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Historic Railroad Map of North Carolina & Virginia - 1891

Code:
1W-NC-RR-1891-S-P
Shipping Weight:
2.00 pounds
Starting at $29.95

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Maps showing the Norfolk, Albemarle & Atlantic Railroad and its connections.

During the late 1800's many new railroads were built in the coastal areas of Virginia and North Carolina. The region southeast of Norfolk including the Pungo River Valley was highly forested at the time.

In the 1890's, railroads were the popular new transportation for the areas valued timber. Oak, Pine, White Cedar, ash and Cypress grew abundantly throughout the region.

Farmers in that part of the country were able to produce ample vegetable crops and all sorts of fruit. The many waterways supplied fresh fish and fertile pastures fed valued cattle; all needing the new transportation to market.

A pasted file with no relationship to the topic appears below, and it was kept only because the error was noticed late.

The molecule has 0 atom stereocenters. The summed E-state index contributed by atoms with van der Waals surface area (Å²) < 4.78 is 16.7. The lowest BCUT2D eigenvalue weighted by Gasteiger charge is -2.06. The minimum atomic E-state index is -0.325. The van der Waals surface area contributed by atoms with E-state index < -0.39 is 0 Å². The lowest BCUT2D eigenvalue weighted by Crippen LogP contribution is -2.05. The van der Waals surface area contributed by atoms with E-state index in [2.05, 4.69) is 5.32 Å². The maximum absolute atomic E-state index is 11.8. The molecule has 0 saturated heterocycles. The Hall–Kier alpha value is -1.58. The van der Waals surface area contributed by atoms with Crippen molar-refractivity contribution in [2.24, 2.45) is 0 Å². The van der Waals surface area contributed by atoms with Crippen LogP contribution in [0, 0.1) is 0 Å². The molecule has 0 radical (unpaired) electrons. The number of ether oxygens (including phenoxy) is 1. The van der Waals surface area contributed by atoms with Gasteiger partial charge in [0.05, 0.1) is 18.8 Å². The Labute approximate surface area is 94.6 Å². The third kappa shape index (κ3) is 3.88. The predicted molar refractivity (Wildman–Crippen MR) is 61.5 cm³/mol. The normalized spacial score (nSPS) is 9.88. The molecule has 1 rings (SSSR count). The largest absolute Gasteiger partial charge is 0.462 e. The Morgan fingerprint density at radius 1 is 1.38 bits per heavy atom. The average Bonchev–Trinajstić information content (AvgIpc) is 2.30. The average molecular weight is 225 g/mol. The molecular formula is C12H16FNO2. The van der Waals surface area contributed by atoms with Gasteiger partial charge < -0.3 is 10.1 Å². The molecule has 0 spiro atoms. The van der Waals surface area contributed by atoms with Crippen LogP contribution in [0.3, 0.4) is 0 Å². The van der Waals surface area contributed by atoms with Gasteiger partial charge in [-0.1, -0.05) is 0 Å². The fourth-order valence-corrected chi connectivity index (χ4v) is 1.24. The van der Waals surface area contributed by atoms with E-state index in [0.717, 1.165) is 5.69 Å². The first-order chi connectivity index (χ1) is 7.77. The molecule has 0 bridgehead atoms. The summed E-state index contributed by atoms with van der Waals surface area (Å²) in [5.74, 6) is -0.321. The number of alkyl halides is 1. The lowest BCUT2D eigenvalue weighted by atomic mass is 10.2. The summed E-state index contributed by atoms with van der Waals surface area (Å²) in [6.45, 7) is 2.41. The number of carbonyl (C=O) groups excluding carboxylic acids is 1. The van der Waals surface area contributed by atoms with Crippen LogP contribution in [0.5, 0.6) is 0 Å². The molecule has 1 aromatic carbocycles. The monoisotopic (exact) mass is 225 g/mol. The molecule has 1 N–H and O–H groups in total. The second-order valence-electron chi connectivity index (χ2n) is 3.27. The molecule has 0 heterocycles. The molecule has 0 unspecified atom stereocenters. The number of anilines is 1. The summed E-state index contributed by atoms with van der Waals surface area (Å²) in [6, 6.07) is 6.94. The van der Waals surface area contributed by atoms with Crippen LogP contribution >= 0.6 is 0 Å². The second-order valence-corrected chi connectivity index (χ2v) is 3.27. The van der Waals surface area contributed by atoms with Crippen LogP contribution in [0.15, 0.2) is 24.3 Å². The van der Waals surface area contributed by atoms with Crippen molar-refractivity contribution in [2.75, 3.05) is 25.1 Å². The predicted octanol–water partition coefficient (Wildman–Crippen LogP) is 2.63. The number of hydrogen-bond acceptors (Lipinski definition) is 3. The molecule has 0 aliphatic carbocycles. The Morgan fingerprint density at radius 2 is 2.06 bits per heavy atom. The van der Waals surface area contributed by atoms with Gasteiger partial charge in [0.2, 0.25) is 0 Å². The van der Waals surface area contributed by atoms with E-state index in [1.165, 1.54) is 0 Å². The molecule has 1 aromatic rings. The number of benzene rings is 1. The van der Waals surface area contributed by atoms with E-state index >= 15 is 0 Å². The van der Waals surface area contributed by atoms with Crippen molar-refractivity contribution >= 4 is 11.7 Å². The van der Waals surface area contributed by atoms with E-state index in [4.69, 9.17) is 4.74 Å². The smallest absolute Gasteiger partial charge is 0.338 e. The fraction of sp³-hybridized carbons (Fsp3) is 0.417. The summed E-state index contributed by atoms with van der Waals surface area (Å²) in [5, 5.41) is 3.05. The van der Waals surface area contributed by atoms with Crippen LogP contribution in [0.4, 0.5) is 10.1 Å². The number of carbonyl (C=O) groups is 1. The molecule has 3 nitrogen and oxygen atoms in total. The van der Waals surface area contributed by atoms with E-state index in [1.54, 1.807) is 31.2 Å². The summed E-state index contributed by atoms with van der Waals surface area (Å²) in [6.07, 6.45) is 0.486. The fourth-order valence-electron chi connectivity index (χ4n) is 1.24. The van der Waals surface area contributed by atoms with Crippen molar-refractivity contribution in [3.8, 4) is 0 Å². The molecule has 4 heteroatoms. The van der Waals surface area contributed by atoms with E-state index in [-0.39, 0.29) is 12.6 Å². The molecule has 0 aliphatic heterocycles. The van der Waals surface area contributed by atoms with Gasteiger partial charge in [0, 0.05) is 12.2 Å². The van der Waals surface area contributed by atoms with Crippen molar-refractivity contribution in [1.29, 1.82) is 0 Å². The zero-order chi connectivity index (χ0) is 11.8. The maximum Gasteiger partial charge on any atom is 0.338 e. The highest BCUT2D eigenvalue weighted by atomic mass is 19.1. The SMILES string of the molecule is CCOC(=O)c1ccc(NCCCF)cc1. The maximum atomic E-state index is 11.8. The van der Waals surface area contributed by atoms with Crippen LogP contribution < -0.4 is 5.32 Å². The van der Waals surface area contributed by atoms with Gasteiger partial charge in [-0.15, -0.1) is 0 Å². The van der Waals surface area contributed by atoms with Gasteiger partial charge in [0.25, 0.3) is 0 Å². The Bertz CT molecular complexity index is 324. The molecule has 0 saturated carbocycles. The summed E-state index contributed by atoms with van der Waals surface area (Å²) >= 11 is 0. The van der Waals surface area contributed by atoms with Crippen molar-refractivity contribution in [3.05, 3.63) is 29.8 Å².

These lands were somewhat remote before the railroads arrived. The addition of railroads to this area promoted tourism and offered first-class transportation of goods to the large markets at Philadelphia, Baltimore and New York. Perishables could now be transported in a matter of hours instead of days, as it had previously taken.

The Norfolk, Albemarle & Atlantic Railroad designed a popular connection that carried tourists into the town of Virginia Beach.

The line continued south into Munden where a turntable changed its direction. Steam ferries were also available at Munden.

The Norfolk, Albemarle & Atlantic Railway began operations in 1891. Five years later, in 1896, the line was succeeded by the Norfolk, Virginia Beach & Southern Railroad.

This map was published in 1891 by G.W. & C.B. Colton & Co. The main map features southern tidewater Virginia and eastern North Carolina. It displays drainage, canals, counties, cities and towns.

Railroads are color-coded in red and blue.